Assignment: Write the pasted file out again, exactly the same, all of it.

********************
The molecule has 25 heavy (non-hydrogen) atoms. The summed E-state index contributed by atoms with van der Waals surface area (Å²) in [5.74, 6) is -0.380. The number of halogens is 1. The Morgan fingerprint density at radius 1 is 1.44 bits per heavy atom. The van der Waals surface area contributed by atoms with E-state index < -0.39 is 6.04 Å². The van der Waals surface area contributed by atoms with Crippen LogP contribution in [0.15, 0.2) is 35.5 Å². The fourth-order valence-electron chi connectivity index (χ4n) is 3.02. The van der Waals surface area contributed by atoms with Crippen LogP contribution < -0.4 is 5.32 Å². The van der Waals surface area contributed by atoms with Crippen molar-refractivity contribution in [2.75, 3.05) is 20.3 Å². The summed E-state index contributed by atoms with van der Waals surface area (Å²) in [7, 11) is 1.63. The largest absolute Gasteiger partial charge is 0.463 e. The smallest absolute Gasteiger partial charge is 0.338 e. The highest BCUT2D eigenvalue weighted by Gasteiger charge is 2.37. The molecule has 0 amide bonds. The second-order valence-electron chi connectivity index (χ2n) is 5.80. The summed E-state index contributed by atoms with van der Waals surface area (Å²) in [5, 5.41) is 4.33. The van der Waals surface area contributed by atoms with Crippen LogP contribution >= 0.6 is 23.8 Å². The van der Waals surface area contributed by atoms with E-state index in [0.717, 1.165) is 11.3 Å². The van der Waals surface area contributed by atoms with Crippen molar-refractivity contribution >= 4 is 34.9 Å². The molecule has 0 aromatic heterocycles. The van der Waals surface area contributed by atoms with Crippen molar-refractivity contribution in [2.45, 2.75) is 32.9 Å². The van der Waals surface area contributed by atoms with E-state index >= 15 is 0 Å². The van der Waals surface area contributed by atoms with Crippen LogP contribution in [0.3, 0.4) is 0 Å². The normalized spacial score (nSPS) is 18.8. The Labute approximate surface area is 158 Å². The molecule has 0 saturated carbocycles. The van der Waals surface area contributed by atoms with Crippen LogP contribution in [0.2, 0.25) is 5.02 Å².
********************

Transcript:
The molecule has 25 heavy (non-hydrogen) atoms. The summed E-state index contributed by atoms with van der Waals surface area (Å²) in [5.74, 6) is -0.380. The number of halogens is 1. The Morgan fingerprint density at radius 1 is 1.44 bits per heavy atom. The van der Waals surface area contributed by atoms with E-state index < -0.39 is 6.04 Å². The van der Waals surface area contributed by atoms with Crippen LogP contribution in [0.15, 0.2) is 35.5 Å². The fourth-order valence-electron chi connectivity index (χ4n) is 3.02. The van der Waals surface area contributed by atoms with Crippen LogP contribution < -0.4 is 5.32 Å². The van der Waals surface area contributed by atoms with Crippen molar-refractivity contribution in [2.75, 3.05) is 20.3 Å². The summed E-state index contributed by atoms with van der Waals surface area (Å²) in [7, 11) is 1.63. The largest absolute Gasteiger partial charge is 0.463 e. The smallest absolute Gasteiger partial charge is 0.338 e. The highest BCUT2D eigenvalue weighted by Gasteiger charge is 2.37. The molecule has 0 amide bonds. The second-order valence-electron chi connectivity index (χ2n) is 5.80. The summed E-state index contributed by atoms with van der Waals surface area (Å²) in [5, 5.41) is 4.33. The van der Waals surface area contributed by atoms with Crippen LogP contribution >= 0.6 is 23.8 Å². The van der Waals surface area contributed by atoms with E-state index in [0.717, 1.165) is 11.3 Å². The van der Waals surface area contributed by atoms with Crippen molar-refractivity contribution >= 4 is 34.9 Å². The molecule has 0 aromatic heterocycles. The van der Waals surface area contributed by atoms with Crippen molar-refractivity contribution in [2.45, 2.75) is 32.9 Å². The van der Waals surface area contributed by atoms with E-state index >= 15 is 0 Å². The van der Waals surface area contributed by atoms with Crippen LogP contribution in [0.3, 0.4) is 0 Å². The normalized spacial score (nSPS) is 18.8. The Labute approximate surface area is 158 Å². The molecule has 0 saturated carbocycles. The van der Waals surface area contributed by atoms with Crippen LogP contribution in [0.2, 0.25) is 5.02 Å².